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After connecting to the database, can I get the name of all the columns that were returned in my sqldatareader?

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7 Answers

up vote 89 down vote accepted
var reader = cmd.ExecuteReader();

var columns = new List<string>();

for(int i=0;i<reader.FieldCount;i++)
{
   columns.Add(reader.GetName(i));
}
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28  
it's insane that there is no enumerable interface that lets you iterate through the columns. –  JohnFx Jun 16 '11 at 4:35
1  
Better than nothing... this saved me. –  user80855 Oct 30 '12 at 15:29
18  
A bit shorter: columns = Enumerable.Range(0, reader.FieldCount) .Select(reader.GetName).ToList(); –  Alex May 23 '13 at 14:05
1  
This works great. I also found out that my column names were all uppercase unless I used quotes around the column name. SELECT id AS "MyId" FROM table; –  styfle Jul 13 '13 at 0:02
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There is a GetName function on the SqlDataReader which accepts the column index and returns the name of the column.

Conversely, there is a GetOrdinal which takes in a column name and returns the column index.

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Why on earth isn't this marked as answer? –  prc322 Nov 26 '13 at 13:00
1  
Two reasons: first, the original poster has not chosen an answer yet, and secondly, there are other answers that give more detailed description of the problem's 'solution' then just the existence of the functionality. Personally, I like Steven Lyons' answer the best as not only does it talk about GetName but also goes into FieldType and DataType. –  Stephen Wrighton Nov 26 '13 at 14:56
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You can get the column names from a DataReader... here is an article that gives an overview.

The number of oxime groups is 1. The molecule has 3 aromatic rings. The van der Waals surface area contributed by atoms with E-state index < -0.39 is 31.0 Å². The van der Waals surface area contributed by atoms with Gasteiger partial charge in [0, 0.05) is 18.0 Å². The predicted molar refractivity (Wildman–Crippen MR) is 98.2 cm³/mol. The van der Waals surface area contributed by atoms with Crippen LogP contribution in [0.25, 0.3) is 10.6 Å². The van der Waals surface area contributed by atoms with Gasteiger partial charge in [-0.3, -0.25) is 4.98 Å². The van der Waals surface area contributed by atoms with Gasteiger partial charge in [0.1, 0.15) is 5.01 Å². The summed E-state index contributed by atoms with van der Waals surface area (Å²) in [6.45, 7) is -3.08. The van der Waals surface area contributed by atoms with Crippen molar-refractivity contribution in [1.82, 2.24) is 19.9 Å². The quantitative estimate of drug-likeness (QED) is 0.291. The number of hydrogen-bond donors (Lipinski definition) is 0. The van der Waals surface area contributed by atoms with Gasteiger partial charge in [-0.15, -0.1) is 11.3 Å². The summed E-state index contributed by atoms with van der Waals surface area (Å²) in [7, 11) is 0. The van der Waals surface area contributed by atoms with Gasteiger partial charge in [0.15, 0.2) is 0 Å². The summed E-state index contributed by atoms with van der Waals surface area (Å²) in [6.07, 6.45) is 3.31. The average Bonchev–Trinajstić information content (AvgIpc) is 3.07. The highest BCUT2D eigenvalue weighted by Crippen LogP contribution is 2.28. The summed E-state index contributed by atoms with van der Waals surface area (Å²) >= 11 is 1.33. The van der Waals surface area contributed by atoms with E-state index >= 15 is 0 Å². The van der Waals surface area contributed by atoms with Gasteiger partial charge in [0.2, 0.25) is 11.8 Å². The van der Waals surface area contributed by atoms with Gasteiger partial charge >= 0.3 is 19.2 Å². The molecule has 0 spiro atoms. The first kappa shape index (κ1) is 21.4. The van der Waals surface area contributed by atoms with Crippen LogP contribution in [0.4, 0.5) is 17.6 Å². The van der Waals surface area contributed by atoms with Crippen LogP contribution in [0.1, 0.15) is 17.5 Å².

Here is the important part:

  for (int col = 0; col < SqlReader.FieldCount; col++)
  {
    Console.Write(SqlReader.GetName(col).ToString());         // Gets the column name
    Console.Write(SqlReader.GetFieldType(col).ToString());    // Gets the column type
    Console.Write(SqlReader.GetDataTypeName(col).ToString()); // Gets the column database type
  }
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You sure can.


protected void GetColumNames_DataReader()
{
  System.Data.SqlClient.SqlConnection SqlCon = new System.Data.SqlClient.SqlConnection("server=localhost;database=northwind;trusted_connection=true");
  System.Data.SqlClient.SqlCommand SqlCmd = new System.Data.SqlClient.SqlCommand("SELECT * FROM Products", SqlCon);

  SqlCon.Open();

  System.Data.SqlClient.SqlDataReader SqlReader = SqlCmd.ExecuteReader();
  System.Int32 _columncount = SqlReader.FieldCount;

  System.Web.HttpContext.Current.Response.Write("SqlDataReader Columns");
  System.Web.HttpContext.Current.Response.Write(" ");

  for ( System.Int32 iCol = 0; iCol < _columncount; iCol ++ )
  {
    System.Web.HttpContext.Current.Response.Write("Column " + iCol.ToString() + ": ");
    System.Web.HttpContext.Current.Response.Write(SqlReader.GetName( iCol ).ToString());